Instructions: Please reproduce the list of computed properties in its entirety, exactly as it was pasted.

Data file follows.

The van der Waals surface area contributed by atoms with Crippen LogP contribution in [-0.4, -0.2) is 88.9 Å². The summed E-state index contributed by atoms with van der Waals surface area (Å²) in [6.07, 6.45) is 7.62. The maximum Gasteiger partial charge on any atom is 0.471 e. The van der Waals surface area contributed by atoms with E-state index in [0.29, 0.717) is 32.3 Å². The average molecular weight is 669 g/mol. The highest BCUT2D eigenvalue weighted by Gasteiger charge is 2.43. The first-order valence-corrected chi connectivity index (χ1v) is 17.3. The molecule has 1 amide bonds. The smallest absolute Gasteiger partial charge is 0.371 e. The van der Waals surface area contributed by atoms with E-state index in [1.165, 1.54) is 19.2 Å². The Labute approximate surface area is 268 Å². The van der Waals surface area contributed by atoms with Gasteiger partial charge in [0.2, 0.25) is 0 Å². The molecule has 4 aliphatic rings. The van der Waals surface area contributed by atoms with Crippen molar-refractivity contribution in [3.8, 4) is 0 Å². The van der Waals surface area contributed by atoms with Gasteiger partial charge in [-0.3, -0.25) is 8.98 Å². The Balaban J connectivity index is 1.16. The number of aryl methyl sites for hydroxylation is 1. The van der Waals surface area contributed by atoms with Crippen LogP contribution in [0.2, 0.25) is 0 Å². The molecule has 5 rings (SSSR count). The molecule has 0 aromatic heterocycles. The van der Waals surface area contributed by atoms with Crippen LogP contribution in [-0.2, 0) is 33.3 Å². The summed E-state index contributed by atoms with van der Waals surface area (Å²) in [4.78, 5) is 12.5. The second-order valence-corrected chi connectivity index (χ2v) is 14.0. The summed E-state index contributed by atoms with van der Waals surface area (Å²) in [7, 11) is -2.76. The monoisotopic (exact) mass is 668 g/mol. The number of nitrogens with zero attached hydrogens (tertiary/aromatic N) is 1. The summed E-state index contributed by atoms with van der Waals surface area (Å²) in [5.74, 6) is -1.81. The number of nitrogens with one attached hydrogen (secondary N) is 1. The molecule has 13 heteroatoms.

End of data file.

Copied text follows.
The van der Waals surface area contributed by atoms with Crippen LogP contribution in [-0.4, -0.2) is 88.9 Å². The summed E-state index contributed by atoms with van der Waals surface area (Å²) in [6.07, 6.45) is 7.62. The maximum Gasteiger partial charge on any atom is 0.471 e. The van der Waals surface area contributed by atoms with E-state index in [0.29, 0.717) is 32.3 Å². The average molecular weight is 669 g/mol. The highest BCUT2D eigenvalue weighted by Gasteiger charge is 2.43. The first-order valence-corrected chi connectivity index (χ1v) is 17.3. The molecule has 1 amide bonds. The smallest absolute Gasteiger partial charge is 0.371 e. The van der Waals surface area contributed by atoms with E-state index in [1.165, 1.54) is 19.2 Å². The Labute approximate surface area is 268 Å². The van der Waals surface area contributed by atoms with Gasteiger partial charge in [0.2, 0.25) is 0 Å². The molecule has 4 aliphatic rings. The van der Waals surface area contributed by atoms with Crippen molar-refractivity contribution in [3.8, 4) is 0 Å². The van der Waals surface area contributed by atoms with Gasteiger partial charge in [-0.3, -0.25) is 8.98 Å². The Balaban J connectivity index is 1.16. The number of aryl methyl sites for hydroxylation is 1. The van der Waals surface area contributed by atoms with Crippen LogP contribution in [0.2, 0.25) is 0 Å². The molecule has 5 rings (SSSR count). The molecule has 0 aromatic heterocycles. The van der Waals surface area contributed by atoms with Crippen LogP contribution in [-0.2, 0) is 33.3 Å². The summed E-state index contributed by atoms with van der Waals surface area (Å²) in [4.78, 5) is 12.5. The second-order valence-corrected chi connectivity index (χ2v) is 14.0. The summed E-state index contributed by atoms with van der Waals surface area (Å²) in [7, 11) is -2.76. The monoisotopic (exact) mass is 668 g/mol. The number of nitrogens with zero attached hydrogens (tertiary/aromatic N) is 1. The summed E-state index contributed by atoms with van der Waals surface area (Å²) in [5.74, 6) is -1.81. The number of nitrogens with one attached hydrogen (secondary N) is 1. The molecule has 13 heteroatoms.